Corporal George Carse Marsden



George Carse Marsden was born around 1898 in Burma, the third or fourth of five children of English-born Royal Irish Fusiliers soldier (later hon. lieutenant) John Carse Marsden and his Armagh-born wife Ellen Jane (formerly Ladley, nee Cooke). By the time of the 1911 Census he was living at 15 Court Street, Belfast, with his parents, two sisters, a cousin and an uncle. Soon after he was employed by the engineering firm Combe and Barbour.

Marsden enlisted in the North Irish Horse on 3 September 1914 (No.1105 – later Corps of Hussars No.71234). On 1 May 1915 he embarked for France with D Squadron. He remained with the squadron in France and Belgium throughout the war.

In May 1916 D Squadron came together with A and E Squadrons to form the 1st North Irish Horse Regiment, serving as corps cavalry to VII, XIX then V Corps. In February-March 1918 the regiment was converted to a cyclist unit, serving as corps cyclists to V Corps until the end of the war. In this role it saw much action during the Advance to Victory offensive from August to November 1918.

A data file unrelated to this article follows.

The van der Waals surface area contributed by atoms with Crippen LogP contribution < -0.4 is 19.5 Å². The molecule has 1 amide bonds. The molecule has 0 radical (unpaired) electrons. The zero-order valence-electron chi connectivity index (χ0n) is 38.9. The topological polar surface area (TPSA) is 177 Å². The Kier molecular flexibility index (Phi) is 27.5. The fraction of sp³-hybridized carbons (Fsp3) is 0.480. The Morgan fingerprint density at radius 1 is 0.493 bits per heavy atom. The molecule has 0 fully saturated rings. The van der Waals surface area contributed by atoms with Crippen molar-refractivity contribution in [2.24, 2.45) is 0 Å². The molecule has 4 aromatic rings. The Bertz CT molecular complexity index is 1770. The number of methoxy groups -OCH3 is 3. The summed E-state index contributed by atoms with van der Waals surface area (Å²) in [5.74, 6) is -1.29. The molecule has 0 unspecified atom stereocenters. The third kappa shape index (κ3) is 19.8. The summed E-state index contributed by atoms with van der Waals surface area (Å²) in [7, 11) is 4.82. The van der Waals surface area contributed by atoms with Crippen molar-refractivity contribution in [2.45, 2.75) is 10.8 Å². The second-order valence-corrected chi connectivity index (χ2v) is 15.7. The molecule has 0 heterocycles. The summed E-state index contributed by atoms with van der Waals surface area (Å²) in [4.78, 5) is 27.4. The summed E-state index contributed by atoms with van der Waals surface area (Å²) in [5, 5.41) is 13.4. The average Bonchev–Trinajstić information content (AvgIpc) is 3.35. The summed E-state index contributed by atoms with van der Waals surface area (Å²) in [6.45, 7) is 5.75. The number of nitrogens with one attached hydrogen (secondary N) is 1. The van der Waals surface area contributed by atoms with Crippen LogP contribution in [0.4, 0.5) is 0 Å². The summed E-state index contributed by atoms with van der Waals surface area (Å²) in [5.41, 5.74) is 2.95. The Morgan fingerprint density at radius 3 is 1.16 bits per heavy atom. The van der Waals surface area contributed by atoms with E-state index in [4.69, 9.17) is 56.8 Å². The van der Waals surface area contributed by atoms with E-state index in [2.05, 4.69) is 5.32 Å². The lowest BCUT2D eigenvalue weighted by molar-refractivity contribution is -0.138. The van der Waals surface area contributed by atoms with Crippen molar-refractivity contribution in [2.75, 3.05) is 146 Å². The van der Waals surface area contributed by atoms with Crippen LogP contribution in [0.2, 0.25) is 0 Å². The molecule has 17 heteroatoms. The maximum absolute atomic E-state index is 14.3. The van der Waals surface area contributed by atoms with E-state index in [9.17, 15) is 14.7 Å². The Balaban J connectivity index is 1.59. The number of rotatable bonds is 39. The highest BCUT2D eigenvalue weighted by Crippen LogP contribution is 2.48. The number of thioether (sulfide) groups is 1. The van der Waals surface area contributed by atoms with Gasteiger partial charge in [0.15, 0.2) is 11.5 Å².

During the fighting Marsden was gassed. He was evacuated to England, where on 16 October he was admitted to the Kitchener Military Hospital in Brighton. Following his recovery, on 27 February 1919 he was demobilised and transferred to Class Z, Army Reserve.

After the war Marsden returned to work as a fitter. On 13 April 1920 he married Jane Spence Turner at St James's Church of Ireland Parish Church in Belfast.

By 1959 Marsden was living with his wife at 7 Abbey Ring, Holywood, County Down, and working as an assistant foreman fitter. He died on 30 January that year at the Royal Victoria Hospital, Belfast.


Image from the Larne Times of 26 October 1918 kindly provided by Nigel Henderson, Researcher at History Hub Ulster (